iFixit disassembled Apple's new M1 Max Mac Studio, giving us a first glimpse at the components inside the machine. This is not a traditional, more detailed teardown from iFixit, but it does give a few interesting details about the Mac Studio.

iFixit said that if Apple squeezed a Mac Pro into a Mac mini, it would look a lot like the new one.

iFixit found a spare slot, but it is not clear if the Mac Studio can be upgraded. The swaps of drives of the same capacity worked.

Time to find out if this modular storage is actually upgradeable. After a lot of testing, some of it interrupted by Apple's server issues, we actually have some definitive answers. We popped this stick into another base model Mac Studio's empty slot, but Configurator kept giving us DFU restore errors. No matter the configuration, we haven't gotten two base model drives to boot in a single machine.

However, when we swapped the spare Studio's drive for the one in the teardown unit and used Configurator to do a DFU restore, it worked. Storage swaps are possible, at least between two drives of the same size, but jury's still out on upgrades.

It is not possible to upgrade the memory of the Mac Studio after purchase because it is built-in.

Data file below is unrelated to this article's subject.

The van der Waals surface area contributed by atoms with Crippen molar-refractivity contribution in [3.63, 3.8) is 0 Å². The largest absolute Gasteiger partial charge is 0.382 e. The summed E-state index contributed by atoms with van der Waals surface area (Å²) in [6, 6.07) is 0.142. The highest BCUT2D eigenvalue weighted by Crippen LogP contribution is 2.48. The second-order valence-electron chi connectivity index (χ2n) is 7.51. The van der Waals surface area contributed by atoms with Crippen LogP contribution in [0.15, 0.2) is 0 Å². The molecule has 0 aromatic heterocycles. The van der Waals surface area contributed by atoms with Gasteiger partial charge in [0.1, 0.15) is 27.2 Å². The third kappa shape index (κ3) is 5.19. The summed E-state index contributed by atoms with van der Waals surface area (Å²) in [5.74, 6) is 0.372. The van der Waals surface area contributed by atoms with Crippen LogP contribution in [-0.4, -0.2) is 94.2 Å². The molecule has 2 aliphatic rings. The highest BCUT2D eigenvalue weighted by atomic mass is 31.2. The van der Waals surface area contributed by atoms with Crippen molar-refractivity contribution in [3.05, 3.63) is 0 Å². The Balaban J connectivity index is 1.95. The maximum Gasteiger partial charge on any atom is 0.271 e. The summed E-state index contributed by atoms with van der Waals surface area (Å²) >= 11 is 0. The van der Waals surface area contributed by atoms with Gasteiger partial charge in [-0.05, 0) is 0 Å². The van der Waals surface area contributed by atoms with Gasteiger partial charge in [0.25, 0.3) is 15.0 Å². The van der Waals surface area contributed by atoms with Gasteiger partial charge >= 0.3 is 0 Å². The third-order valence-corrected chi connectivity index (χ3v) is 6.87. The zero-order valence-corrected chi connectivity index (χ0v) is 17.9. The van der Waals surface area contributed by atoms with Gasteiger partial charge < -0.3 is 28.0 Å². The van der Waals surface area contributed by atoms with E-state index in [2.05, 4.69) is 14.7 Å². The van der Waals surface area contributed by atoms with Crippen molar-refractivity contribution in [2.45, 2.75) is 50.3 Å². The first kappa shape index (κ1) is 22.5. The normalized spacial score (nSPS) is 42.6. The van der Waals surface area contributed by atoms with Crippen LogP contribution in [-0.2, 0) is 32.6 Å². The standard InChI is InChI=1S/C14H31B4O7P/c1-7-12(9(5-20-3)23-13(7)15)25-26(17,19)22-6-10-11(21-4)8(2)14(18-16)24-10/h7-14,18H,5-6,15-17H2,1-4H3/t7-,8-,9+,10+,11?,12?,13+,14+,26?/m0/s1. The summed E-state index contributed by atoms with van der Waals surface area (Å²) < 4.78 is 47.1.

The M1 Max features a massive heatsink with a dual-fan assembly, and the fans are larger than other Mac fans. The site said that the M1 dwarfs the heatsink by more than six times its weight.

iFixit was not pleased with the heat management system and the internals of the mac studio iFixit gave the mac studio a score of 6 out of 10. It is a worthy successor to the Mac mini, but is not ready for the pros, according to the site.

iFixit took a quick look at the internals of the studio display and they looked a lot like an iMac. iFixit didn't have much to say about the Studio Display at this time, as a more in-depth teardown is coming in the near future, but the camera in the Studio Display is similar to the one in the iPhone 11.